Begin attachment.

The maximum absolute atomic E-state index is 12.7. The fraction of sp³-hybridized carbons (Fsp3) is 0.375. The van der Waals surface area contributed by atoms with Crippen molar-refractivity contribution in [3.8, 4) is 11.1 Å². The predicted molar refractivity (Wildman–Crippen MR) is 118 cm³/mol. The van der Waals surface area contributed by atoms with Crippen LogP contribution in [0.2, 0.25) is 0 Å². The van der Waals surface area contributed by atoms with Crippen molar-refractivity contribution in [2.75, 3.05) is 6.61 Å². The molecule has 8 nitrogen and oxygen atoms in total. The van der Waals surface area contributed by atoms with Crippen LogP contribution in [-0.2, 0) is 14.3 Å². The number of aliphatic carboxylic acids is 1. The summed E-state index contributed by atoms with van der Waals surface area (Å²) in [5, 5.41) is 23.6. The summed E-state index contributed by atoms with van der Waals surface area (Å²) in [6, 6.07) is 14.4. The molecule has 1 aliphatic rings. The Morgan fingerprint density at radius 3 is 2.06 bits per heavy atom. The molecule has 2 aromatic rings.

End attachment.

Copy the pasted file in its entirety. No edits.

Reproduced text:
The maximum absolute atomic E-state index is 12.7. The fraction of sp³-hybridized carbons (Fsp3) is 0.375. The van der Waals surface area contributed by atoms with Crippen molar-refractivity contribution in [3.8, 4) is 11.1 Å². The predicted molar refractivity (Wildman–Crippen MR) is 118 cm³/mol. The van der Waals surface area contributed by atoms with Crippen LogP contribution in [0.2, 0.25) is 0 Å². The van der Waals surface area contributed by atoms with Crippen molar-refractivity contribution in [2.75, 3.05) is 6.61 Å². The molecule has 8 nitrogen and oxygen atoms in total. The van der Waals surface area contributed by atoms with Crippen LogP contribution in [-0.2, 0) is 14.3 Å². The number of aliphatic carboxylic acids is 1. The summed E-state index contributed by atoms with van der Waals surface area (Å²) in [5, 5.41) is 23.6. The summed E-state index contributed by atoms with van der Waals surface area (Å²) in [6, 6.07) is 14.4. The molecule has 1 aliphatic rings. The Morgan fingerprint density at radius 3 is 2.06 bits per heavy atom. The molecule has 2 aromatic rings.